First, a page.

Model your own thinking and your own writing in the classroom.  Show them how you write and what you write about.  Show them that you are a real person who uses writing to think deeply.  Show your rough drafts, show your brainstorming, show your tossed out scribblings.

3.  Choice

Allow choice in your assignments and projects.  During my first year of teaching, I chose all the novels based on the history curriculum (colonial America).  Big mistake.  We read Johnny Tremain and other classics of the American Revolution.  Great books, but mostly disconnected from the lives of ordinary adolescents.  Now I allowed kids to choose the books that they wrote about, and for class discussions, I chose books that touched on themes that were more relevant to their daily lives.

4. Empathy

Adolescents are not selfish or self-involved.  Or, well, maybe they are some of the time, but there are legitimate neurological reasons for this.

Our pre-frontal cortex — the part of the brain that controls reasoning, impulse control, and self-reflection— goes through some profound shifts.  It’s literally adding the parts that allow us to develop our own self-identity and to be good at self-regulation.  Brain chemicals, such as dopamine, are surging during the teenage years, causing every experience to feel more intense, more life and death.

The continuous drama of adolescence may literally be programmed into our brains.  Just realizing this caused me to be more patient and empathetic with kids.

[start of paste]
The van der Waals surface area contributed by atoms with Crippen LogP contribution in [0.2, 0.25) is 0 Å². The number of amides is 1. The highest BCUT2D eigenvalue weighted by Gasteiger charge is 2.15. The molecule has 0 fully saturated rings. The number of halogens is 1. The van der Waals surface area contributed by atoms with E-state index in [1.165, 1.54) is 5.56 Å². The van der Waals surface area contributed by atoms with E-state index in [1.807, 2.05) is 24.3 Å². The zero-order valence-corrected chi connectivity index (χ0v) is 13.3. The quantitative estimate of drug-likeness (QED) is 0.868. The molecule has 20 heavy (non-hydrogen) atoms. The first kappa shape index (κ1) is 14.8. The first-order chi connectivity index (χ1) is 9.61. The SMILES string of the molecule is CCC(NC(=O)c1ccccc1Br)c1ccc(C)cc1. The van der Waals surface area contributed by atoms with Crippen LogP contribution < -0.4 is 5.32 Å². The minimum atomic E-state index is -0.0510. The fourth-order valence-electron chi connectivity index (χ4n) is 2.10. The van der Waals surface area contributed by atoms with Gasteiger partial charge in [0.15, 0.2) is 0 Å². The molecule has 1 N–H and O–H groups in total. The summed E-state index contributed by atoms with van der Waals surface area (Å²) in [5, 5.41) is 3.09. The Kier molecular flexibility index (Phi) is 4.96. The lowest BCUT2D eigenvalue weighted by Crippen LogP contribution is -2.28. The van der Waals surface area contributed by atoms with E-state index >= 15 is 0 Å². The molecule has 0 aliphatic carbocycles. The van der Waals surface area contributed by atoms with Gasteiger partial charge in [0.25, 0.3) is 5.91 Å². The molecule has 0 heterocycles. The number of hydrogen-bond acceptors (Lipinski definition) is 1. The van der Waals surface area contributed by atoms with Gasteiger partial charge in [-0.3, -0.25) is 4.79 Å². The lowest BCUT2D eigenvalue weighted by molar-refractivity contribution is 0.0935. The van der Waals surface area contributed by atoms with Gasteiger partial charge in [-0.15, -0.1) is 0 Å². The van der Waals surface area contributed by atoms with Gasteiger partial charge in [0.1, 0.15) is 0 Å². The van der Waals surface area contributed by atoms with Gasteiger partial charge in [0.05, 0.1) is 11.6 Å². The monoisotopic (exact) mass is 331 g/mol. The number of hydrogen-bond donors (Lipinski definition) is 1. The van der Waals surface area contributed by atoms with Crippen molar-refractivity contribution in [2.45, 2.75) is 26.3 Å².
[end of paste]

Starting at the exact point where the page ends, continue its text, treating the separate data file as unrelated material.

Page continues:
5. Relationship-building

Before any learning can take place, you have to develop a sense of trust and caring.  And this relationship-building takes time and must be prioritized just as much (or more) as tests and essays.

Nevertheless, I did not become a great teacher overnight.  But reading about kids’ lives through children’s literature and giving kids a voice in their own learning ultimately made me the kind of teacher that I wanted to become.

I don’t have adolescent children of my own yet.  But I think that these suggestions could help parents as well. Yesterday, I wrote about how much I learned about adolescence and how much empathy I developed for their everyday concerns from reading novels with teenage narrators.

  • Don’t stop reading children’s literature once your kids are no longer in elementary school.  It will help you to understand their lives.
  • Prioritize developing a sense of community in your household.  Do projects together, and make time for family conversations about family goals and priorities.
  • Model your own thinking about how you make decisions and how you puzzle over and solve the issues in your life.  My teaching really changed once I started to share my decision-making processes — about writing but also the struggles that I had faced in the past and even in the present.

What are the qualities of a great teacher, in your view?

29 thoughts on “5 Lessons for Parents and Teachers From Terrible First Year of Teaching”

  1. If only all teachers were as enlightened as you are…